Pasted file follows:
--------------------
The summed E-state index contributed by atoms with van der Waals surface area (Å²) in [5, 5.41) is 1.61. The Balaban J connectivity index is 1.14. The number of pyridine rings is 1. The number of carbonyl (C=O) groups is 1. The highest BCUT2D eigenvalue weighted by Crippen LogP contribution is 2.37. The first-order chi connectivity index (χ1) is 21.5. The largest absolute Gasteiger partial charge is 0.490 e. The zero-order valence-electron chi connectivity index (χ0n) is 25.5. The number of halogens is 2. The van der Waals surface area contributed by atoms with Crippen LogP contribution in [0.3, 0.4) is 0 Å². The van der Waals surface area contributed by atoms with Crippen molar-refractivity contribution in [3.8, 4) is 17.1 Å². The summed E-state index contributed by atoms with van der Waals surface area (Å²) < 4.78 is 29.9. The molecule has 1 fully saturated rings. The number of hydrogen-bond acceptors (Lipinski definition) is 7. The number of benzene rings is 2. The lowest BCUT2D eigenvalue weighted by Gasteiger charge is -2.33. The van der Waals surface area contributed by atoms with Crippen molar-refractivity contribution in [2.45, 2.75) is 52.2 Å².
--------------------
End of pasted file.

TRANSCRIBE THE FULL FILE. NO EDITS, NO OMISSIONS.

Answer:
The summed E-state index contributed by atoms with van der Waals surface area (Å²) in [5, 5.41) is 1.61. The Balaban J connectivity index is 1.14. The number of pyridine rings is 1. The number of carbonyl (C=O) groups is 1. The highest BCUT2D eigenvalue weighted by Crippen LogP contribution is 2.37. The first-order chi connectivity index (χ1) is 21.5. The largest absolute Gasteiger partial charge is 0.490 e. The zero-order valence-electron chi connectivity index (χ0n) is 25.5. The number of halogens is 2. The van der Waals surface area contributed by atoms with Crippen LogP contribution in [0.3, 0.4) is 0 Å². The van der Waals surface area contributed by atoms with Crippen molar-refractivity contribution in [3.8, 4) is 17.1 Å². The summed E-state index contributed by atoms with van der Waals surface area (Å²) < 4.78 is 29.9. The molecule has 1 fully saturated rings. The number of hydrogen-bond acceptors (Lipinski definition) is 7. The number of benzene rings is 2. The lowest BCUT2D eigenvalue weighted by Gasteiger charge is -2.33. The van der Waals surface area contributed by atoms with Crippen molar-refractivity contribution in [2.45, 2.75) is 52.2 Å².